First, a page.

Monday, August 31, 2009


Today I did a little math and figured out about how much money I will be saving by eating my fresh canned goods all winter. Here it is.
I figured a rough estimate (on the low end) of $140 for all of the supplies I bought including, 4 oz jelly jars, 12 oz jelly jars, 1/2 pint jars, pint jars, vinnegar, canning salt, fruit pectin, canning tools, and of course, a preassure canner.
At the grocery store today I wrote down the prices of the things I would have bought. Not that I would have typically bought these canned food items at the grocery store, but since I had the fresh food and needed to do something with it... I canned it. My estimate came out to about $170 dollars. Most of that cost was 30 jars of jelly.
Now I realize this is a very rough estimate, but if it is even close, then I have already broke even on my investment, or at least come close.
But of course we have to take into account the fact that normally I would not be buying some of this stuff in the grocery store, so if I had not canned okra, for example, I still would not have spent any money buying it. So perhaps it was actually alot more work and money for me in the end, even though I acquired the food free of charge.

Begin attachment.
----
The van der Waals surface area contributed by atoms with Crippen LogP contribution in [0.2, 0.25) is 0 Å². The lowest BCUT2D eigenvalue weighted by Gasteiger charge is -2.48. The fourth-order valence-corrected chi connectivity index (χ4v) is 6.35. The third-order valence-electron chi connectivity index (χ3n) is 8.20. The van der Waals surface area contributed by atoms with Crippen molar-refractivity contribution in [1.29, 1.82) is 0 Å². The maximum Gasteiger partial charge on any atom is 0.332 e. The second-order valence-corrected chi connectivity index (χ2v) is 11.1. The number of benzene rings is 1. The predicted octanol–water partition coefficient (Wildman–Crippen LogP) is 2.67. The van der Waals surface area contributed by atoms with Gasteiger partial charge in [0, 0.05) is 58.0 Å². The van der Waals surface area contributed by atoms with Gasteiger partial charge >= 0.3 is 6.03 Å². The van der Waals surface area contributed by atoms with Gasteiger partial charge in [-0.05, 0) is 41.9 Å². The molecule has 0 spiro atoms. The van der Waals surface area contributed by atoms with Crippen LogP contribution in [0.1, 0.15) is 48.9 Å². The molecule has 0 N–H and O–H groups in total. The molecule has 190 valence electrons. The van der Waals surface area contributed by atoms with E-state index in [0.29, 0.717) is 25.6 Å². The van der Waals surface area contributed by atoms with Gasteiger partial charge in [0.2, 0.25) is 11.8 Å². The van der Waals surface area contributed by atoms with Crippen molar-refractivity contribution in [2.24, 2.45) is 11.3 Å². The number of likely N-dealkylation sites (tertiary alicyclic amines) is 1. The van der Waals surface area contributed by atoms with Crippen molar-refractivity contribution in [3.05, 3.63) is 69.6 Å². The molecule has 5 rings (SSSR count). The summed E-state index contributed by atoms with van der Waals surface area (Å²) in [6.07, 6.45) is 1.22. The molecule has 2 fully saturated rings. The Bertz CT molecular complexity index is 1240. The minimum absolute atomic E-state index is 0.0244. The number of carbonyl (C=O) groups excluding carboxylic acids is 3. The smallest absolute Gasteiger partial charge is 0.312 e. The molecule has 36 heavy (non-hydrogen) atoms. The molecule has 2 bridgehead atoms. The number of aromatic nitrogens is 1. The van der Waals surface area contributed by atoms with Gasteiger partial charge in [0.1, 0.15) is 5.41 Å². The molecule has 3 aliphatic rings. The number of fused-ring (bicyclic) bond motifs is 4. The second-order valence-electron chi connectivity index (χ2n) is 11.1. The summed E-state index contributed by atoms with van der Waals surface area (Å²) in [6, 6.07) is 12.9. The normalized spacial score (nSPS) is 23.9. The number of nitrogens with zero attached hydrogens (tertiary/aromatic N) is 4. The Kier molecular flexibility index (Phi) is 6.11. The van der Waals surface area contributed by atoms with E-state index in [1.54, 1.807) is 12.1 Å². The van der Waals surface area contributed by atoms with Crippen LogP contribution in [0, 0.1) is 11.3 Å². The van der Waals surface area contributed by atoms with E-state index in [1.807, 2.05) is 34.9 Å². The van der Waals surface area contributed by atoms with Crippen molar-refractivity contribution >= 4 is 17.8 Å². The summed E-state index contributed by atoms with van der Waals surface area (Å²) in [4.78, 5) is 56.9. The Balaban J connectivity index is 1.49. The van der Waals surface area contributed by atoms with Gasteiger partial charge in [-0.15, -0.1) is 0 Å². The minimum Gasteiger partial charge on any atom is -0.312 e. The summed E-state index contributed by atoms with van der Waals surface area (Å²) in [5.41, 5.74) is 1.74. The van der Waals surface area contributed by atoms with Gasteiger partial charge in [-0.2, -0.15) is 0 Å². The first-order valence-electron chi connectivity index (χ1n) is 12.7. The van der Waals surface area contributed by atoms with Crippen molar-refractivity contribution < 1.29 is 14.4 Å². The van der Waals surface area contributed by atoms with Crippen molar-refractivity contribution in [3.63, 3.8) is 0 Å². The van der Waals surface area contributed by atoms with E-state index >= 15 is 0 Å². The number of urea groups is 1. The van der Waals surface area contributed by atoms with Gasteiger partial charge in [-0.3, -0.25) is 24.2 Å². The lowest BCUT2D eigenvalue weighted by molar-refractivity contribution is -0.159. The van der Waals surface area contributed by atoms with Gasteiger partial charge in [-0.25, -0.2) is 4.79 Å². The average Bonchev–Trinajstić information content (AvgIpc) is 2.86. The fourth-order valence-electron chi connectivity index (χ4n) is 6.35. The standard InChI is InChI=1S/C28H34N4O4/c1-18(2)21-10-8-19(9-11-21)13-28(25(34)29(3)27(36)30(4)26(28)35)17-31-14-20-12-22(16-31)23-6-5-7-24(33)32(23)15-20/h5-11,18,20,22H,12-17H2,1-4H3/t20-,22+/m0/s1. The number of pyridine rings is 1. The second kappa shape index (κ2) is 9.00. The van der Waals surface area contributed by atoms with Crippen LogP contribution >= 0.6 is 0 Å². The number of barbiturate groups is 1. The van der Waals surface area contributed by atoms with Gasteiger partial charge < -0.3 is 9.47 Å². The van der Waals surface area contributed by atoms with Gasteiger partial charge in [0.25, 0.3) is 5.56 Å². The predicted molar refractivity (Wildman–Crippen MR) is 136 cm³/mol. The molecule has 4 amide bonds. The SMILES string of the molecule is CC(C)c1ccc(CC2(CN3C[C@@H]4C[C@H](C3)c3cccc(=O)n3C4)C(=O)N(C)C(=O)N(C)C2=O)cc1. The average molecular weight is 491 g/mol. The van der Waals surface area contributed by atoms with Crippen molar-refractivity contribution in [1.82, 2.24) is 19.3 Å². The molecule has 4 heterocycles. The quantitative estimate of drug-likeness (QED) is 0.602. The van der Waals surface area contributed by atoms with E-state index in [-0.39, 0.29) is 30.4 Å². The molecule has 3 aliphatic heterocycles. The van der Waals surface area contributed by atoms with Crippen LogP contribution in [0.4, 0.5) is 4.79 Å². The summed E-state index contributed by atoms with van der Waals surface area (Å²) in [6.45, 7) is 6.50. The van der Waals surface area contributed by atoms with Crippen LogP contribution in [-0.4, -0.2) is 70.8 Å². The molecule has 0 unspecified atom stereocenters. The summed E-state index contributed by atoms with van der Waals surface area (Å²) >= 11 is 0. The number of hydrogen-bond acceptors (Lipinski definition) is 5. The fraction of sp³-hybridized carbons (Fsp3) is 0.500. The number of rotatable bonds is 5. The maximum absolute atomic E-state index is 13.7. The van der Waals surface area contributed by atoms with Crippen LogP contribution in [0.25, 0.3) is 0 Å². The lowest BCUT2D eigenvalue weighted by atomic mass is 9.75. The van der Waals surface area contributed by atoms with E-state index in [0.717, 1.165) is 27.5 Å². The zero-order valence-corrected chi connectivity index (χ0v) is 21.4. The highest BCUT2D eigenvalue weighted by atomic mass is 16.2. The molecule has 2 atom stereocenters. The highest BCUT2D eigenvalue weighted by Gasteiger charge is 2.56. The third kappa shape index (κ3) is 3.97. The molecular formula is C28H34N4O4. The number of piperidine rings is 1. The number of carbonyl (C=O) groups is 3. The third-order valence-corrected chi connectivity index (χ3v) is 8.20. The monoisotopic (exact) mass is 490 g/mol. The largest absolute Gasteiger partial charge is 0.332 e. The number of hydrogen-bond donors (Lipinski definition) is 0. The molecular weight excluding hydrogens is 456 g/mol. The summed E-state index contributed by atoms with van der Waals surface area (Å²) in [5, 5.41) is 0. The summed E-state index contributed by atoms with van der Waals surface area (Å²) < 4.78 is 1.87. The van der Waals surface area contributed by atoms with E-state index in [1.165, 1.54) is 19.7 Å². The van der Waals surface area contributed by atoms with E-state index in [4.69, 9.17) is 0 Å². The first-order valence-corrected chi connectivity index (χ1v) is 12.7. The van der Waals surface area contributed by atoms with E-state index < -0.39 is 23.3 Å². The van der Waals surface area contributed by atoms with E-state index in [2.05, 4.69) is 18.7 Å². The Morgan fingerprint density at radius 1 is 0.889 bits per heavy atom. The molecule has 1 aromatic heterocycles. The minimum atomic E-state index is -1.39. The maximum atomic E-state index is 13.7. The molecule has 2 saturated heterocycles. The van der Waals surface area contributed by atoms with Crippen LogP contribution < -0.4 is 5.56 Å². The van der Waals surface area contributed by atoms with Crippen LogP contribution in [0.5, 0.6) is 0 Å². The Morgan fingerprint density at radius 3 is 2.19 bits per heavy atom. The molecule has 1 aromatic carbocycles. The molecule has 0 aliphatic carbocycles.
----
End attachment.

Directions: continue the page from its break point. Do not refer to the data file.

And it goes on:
On the other hand, I can reuse the jars for quite a few seasons, and the pressure canner and accessories should last for many years. So every year that I can preserve free fruits and veggies, the cost goes down. Next year, if I just buy jars, salt, pectin, vinnegar, and spices (even though I won't need as many jars), my cost will already be cut in half, due to the price of the canner.
Of course all of this is pretty irrelevent, but I feel so good knowing that the food I will be eating was grown locally and that I spent my time doing something I enjoy instead of walking around a grocery store. And probably most important, in the long run, less and less of my money will support businesses that do so much damage to our health and the envirnment.

Good deal.

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